Being Safe At School

Safety in schools has been a significant concern at Tucker as well as the whole nation. With the media and news outlets showing the terrible situations students have to face, it brings us to one question; "How can we help the school become a safer environment for not just myself but my peers as well?" I interviewed Officer Akers, our very own campus police officer located at F223, on his thoughts about how we can make school a safer place.

During the interview, I asked him if students could contribute to making the school a safer place. Officer Akers believes that implementing a community approach to safety is the best way to make schools safer. That means that if we as a whole group work together, we can prevent security threats from happening. Trying to make the school a safer place takes courage and a sense of community. A quote on his door that compliments this approach is ``If you see something, say something.” This way, school officials can take action.

Officer Akers believes that all students should abide by this but end up not doing so because of the mentality, 'It's not my problem' or 'I'm not snitching.' As students, we should get out of that mentality because when we talk about safety, it is regarding your well-being and others. When it comes to something being wrong that could endanger a stranger coming into the school or us, someone has to say something immediately. You may be wondering who we can report it to if you see something that could be a potential security threat or if you can tip anonymously. Administrators, teachers, and security personnel are the people who should notify you when you see something that could be a potential security threat instead of telling your friends, which can cause people to panic or inflate the initial truth. When reporting, you can choose to have someone else tell them, or you can say to them and stay anonymous, but if it is a high-profile claim like someone having a weapon, you have to give your name.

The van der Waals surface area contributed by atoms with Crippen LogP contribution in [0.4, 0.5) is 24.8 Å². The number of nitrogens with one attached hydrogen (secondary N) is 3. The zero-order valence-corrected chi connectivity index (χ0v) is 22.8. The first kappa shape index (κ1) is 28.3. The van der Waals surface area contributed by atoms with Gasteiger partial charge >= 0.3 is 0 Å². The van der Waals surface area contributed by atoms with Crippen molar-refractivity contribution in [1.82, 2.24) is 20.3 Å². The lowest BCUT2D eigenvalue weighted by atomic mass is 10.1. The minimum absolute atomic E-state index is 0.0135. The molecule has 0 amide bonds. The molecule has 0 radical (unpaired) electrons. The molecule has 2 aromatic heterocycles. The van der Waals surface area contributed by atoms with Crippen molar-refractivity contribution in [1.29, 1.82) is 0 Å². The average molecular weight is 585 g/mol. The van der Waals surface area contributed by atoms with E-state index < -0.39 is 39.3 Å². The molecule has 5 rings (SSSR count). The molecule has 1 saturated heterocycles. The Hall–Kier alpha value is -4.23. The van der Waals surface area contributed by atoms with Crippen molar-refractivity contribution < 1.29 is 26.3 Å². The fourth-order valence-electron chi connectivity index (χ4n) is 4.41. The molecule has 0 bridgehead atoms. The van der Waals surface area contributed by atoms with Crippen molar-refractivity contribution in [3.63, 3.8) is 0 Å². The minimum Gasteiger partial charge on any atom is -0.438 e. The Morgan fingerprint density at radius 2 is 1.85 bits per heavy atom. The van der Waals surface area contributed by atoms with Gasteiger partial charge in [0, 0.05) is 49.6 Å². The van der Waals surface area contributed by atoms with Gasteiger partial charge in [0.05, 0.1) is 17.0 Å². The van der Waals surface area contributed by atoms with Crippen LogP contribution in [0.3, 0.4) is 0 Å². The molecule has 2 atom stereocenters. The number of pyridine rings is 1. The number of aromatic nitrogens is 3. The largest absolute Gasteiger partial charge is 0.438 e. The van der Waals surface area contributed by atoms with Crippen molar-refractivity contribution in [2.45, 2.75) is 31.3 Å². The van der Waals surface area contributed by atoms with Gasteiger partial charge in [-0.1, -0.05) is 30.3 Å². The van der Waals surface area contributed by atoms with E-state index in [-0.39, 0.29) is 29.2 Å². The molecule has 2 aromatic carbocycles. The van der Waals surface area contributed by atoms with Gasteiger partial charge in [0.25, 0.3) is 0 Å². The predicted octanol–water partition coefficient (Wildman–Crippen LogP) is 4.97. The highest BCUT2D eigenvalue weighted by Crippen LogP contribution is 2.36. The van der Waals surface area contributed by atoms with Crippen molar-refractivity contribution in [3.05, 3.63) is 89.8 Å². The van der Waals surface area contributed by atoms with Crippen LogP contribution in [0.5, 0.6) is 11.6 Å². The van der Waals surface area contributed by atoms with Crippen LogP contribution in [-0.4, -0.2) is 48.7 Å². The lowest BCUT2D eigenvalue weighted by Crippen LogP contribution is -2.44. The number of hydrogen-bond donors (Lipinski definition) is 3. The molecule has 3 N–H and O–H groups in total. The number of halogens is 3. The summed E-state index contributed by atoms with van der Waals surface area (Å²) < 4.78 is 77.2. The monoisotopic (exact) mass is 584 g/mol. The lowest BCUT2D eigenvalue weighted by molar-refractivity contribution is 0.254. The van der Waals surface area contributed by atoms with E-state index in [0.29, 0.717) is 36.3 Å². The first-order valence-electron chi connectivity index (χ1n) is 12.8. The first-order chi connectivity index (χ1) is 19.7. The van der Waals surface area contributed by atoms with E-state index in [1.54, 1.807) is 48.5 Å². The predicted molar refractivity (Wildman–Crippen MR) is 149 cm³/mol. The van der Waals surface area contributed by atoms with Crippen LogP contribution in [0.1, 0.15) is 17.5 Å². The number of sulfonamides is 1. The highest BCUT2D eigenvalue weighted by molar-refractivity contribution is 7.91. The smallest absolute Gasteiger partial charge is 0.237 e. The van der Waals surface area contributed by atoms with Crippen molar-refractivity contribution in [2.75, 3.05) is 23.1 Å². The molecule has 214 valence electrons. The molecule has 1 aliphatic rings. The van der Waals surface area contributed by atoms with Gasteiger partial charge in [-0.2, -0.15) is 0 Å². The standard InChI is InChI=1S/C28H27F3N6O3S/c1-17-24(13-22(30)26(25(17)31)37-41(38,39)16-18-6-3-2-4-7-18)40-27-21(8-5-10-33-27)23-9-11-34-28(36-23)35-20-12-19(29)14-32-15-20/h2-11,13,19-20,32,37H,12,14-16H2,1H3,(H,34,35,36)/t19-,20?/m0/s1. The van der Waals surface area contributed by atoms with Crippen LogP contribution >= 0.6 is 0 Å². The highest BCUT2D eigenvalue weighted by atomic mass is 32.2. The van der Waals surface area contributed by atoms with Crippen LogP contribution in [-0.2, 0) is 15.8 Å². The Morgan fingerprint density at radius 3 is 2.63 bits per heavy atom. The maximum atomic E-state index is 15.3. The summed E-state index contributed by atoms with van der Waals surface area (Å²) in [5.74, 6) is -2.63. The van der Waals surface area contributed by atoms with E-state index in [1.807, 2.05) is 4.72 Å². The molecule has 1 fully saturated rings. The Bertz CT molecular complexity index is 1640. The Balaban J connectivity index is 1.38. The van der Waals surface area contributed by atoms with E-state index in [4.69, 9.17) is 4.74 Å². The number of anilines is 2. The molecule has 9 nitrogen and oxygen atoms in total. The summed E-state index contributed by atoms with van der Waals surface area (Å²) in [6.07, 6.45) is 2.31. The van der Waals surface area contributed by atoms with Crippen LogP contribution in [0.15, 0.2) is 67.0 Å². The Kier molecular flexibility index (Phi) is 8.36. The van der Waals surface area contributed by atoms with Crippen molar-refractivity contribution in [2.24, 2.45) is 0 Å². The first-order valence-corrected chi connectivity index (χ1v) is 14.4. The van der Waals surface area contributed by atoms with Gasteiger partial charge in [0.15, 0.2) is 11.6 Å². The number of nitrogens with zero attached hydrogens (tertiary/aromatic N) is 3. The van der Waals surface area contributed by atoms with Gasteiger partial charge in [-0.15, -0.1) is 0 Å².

Officer Akers also mentioned the importance of being more compassionate to others even in a more violent world over the years. Especially with situations about school attacks around the nation, it may start to feel normal. Eventually, one becomes numb, but instead of surrendering, if you see something, say something to prevent tragedies. An example would be a kid who brought a weapon to school. Officer Akers put it in a critical perspective: to look at things at face value and respond accordingly. That same kid brought a weapon and it was reported because who knows what they will do, and it is a weapon that should already be reason enough to speak up.

Safety is our first priority in school, and anything that happens in school does not just affect one part of the school. It affects all of us. Keep that in mind so that when you see something wrong, say something, and it can be dealt with accordingly. A major thanks to Officer Akers for the insight on how students can contribute to making the school a safer place.